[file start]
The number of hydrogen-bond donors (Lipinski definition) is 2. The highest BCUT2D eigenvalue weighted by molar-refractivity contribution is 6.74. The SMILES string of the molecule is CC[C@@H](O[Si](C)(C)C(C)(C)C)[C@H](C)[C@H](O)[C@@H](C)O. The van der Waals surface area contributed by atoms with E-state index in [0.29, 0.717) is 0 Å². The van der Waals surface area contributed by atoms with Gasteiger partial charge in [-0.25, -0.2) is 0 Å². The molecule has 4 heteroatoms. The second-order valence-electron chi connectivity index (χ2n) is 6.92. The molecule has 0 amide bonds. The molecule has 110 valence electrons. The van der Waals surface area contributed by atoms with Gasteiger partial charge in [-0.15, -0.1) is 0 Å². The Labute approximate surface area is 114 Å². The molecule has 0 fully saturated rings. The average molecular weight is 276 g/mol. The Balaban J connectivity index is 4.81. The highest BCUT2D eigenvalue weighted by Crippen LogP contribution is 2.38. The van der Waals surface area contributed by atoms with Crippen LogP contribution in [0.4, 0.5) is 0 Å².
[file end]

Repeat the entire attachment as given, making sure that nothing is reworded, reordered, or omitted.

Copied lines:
The number of hydrogen-bond donors (Lipinski definition) is 2. The highest BCUT2D eigenvalue weighted by molar-refractivity contribution is 6.74. The SMILES string of the molecule is CC[C@@H](O[Si](C)(C)C(C)(C)C)[C@H](C)[C@H](O)[C@@H](C)O. The van der Waals surface area contributed by atoms with E-state index in [0.29, 0.717) is 0 Å². The van der Waals surface area contributed by atoms with Gasteiger partial charge in [-0.25, -0.2) is 0 Å². The molecule has 4 heteroatoms. The second-order valence-electron chi connectivity index (χ2n) is 6.92. The molecule has 0 amide bonds. The molecule has 110 valence electrons. The van der Waals surface area contributed by atoms with Gasteiger partial charge in [-0.15, -0.1) is 0 Å². The Labute approximate surface area is 114 Å². The molecule has 0 fully saturated rings. The average molecular weight is 276 g/mol. The Balaban J connectivity index is 4.81. The highest BCUT2D eigenvalue weighted by Crippen LogP contribution is 2.38. The van der Waals surface area contributed by atoms with Crippen LogP contribution in [0.4, 0.5) is 0 Å².